Tampa International Airport needs more gates for airplanes, airport officials said, and there’s now a timeline in place to add a fifth airside terminal.
After being paused by the pandemic, the airside D project could finish construction by the fall of 2027, airport adviser Pete Ricondo told the Hillsborough County Aviation Authority on Thursday. Construction on the new terminal is expected to cost $787.4 million, higher than previous estimates.
Airport officials paused plans for airside D in 2020 when air travel dropped 95% as the coronavirus spread around the world. At the time, project costs were estimated at $690 million, with a 2024 completion date. Tampa has recovered from the pandemic faster than most other U.S. airports. After reevaluating its needs, officials decided to move forward with the new terminal.
Airside D will have 16 swing gates, as originally planned, that can switch between domestic and international flights. The new arm of Tampa’s hub-and-spoke design will be approximately 563,000 square feet, with “state of the art” Transportation Security Agency screening, an outdoor terrace, room for concessions, workspace and the latest technology for advertising.
“This new airside will be a world-class serving,” Ricondo said.
Ricondo and Associates has worked on reevaluating the airside and the airport’s master plan, presenting its findings and adjusted timeline to the aviation authority board. The Tampa International Airport staff plans to recommend including the new airside terminal into the 2023 Capital Improvement Program and is timeline. The board is set to vote on it in September.
Tampa International’s modern terminal opened 51 years ago and was highly regarded for its hub-and-spoke design, allowing passengers to travel to airsides from the main terminal through futuristic shuttles. The airport currently has four airsides stemming from the center: A, C, E and F.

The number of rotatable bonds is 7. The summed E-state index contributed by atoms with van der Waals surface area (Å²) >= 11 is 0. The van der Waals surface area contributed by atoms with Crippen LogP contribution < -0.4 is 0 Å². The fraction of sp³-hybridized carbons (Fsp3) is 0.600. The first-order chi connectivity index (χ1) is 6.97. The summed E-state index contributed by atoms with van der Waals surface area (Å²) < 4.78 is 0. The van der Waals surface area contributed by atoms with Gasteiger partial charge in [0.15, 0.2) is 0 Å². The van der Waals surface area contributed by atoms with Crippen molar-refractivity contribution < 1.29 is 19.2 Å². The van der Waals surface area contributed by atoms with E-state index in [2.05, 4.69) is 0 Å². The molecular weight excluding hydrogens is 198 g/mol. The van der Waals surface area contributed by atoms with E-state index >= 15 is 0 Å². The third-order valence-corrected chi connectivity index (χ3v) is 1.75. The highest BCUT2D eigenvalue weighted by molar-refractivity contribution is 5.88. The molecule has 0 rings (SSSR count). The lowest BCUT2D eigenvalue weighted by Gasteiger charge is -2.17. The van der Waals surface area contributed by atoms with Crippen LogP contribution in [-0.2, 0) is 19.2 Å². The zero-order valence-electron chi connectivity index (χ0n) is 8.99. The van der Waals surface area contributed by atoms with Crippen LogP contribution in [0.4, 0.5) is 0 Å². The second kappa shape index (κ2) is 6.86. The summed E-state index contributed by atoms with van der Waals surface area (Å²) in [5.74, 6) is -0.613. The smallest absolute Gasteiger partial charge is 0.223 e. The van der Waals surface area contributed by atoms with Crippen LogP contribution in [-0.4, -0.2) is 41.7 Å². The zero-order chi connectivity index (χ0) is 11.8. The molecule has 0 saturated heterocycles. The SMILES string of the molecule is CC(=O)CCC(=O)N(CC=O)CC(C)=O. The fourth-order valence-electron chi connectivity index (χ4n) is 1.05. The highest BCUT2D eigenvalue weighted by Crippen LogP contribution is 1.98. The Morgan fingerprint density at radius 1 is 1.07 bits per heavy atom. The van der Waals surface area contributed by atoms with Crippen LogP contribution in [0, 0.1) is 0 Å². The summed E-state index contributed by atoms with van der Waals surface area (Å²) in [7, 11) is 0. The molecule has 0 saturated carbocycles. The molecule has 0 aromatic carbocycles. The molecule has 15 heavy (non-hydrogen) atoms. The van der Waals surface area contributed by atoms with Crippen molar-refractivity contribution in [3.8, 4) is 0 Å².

Airport officials project more than 34 million passengers will pass through the airport in 2037, which will require 75 total gates. The airport currently has 56 gates. Ricondo said adding airside D will help improve efficiency.
The site of airside D is currently used as a hardstand — which cargo operators, UPS and Amazon use as well as parking for passenger planes. A replacement for the hardstand is in development and is set to be north of airside C and have greater capacity.
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The new airside could also give the airport more breathing room for flight reroutes, officials said. On May 29, the Federal Aviation Administration diverted 22 flights from Miami and Fort Lauderdale due to severe weather, said John Tiliacos, the Tampa airport’s executive director of operations. Most of those flights were international and required access to customs. The Tampa airport currently has 5 international flight gates.
“In addition to meeting the future demand that airside D brings us, it provides us with greater operational flexibility,” Tiliacos said.